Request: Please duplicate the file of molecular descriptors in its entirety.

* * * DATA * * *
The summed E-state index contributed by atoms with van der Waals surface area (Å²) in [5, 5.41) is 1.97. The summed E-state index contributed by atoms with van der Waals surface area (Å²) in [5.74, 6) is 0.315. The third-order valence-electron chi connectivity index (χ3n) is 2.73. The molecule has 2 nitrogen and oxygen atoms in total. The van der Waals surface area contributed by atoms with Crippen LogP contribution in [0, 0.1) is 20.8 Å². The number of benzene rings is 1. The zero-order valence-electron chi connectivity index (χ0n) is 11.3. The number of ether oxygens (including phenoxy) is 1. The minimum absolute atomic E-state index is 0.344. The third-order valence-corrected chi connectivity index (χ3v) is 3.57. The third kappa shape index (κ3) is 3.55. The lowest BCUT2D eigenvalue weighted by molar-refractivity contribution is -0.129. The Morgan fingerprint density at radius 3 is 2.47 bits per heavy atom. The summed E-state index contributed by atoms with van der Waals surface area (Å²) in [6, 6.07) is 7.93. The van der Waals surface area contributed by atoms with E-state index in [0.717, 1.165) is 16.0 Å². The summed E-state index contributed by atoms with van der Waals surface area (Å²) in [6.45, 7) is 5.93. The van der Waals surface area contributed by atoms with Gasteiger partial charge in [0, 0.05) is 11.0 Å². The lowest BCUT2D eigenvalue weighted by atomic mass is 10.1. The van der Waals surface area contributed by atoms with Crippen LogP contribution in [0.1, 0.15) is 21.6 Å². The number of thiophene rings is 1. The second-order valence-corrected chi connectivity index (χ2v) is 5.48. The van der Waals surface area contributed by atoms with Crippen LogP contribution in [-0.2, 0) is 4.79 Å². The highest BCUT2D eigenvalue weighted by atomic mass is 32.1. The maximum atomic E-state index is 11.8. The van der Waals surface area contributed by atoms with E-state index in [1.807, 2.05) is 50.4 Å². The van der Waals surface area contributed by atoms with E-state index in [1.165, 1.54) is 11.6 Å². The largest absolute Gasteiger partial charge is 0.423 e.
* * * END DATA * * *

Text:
The summed E-state index contributed by atoms with van der Waals surface area (Å²) in [5, 5.41) is 1.97. The summed E-state index contributed by atoms with van der Waals surface area (Å²) in [5.74, 6) is 0.315. The third-order valence-electron chi connectivity index (χ3n) is 2.73. The molecule has 2 nitrogen and oxygen atoms in total. The van der Waals surface area contributed by atoms with Crippen LogP contribution in [0, 0.1) is 20.8 Å². The number of benzene rings is 1. The zero-order valence-electron chi connectivity index (χ0n) is 11.3. The number of ether oxygens (including phenoxy) is 1. The minimum absolute atomic E-state index is 0.344. The third-order valence-corrected chi connectivity index (χ3v) is 3.57. The third kappa shape index (κ3) is 3.55. The lowest BCUT2D eigenvalue weighted by molar-refractivity contribution is -0.129. The Morgan fingerprint density at radius 3 is 2.47 bits per heavy atom. The summed E-state index contributed by atoms with van der Waals surface area (Å²) in [6, 6.07) is 7.93. The van der Waals surface area contributed by atoms with E-state index in [0.717, 1.165) is 16.0 Å². The summed E-state index contributed by atoms with van der Waals surface area (Å²) in [6.45, 7) is 5.93. The van der Waals surface area contributed by atoms with Gasteiger partial charge in [0, 0.05) is 11.0 Å². The lowest BCUT2D eigenvalue weighted by atomic mass is 10.1. The van der Waals surface area contributed by atoms with Crippen LogP contribution in [0.1, 0.15) is 21.6 Å². The number of thiophene rings is 1. The second-order valence-corrected chi connectivity index (χ2v) is 5.48. The van der Waals surface area contributed by atoms with Crippen LogP contribution in [-0.2, 0) is 4.79 Å². The highest BCUT2D eigenvalue weighted by atomic mass is 32.1. The maximum atomic E-state index is 11.8. The van der Waals surface area contributed by atoms with E-state index in [1.807, 2.05) is 50.4 Å². The van der Waals surface area contributed by atoms with E-state index in [1.165, 1.54) is 11.6 Å². The largest absolute Gasteiger partial charge is 0.423 e.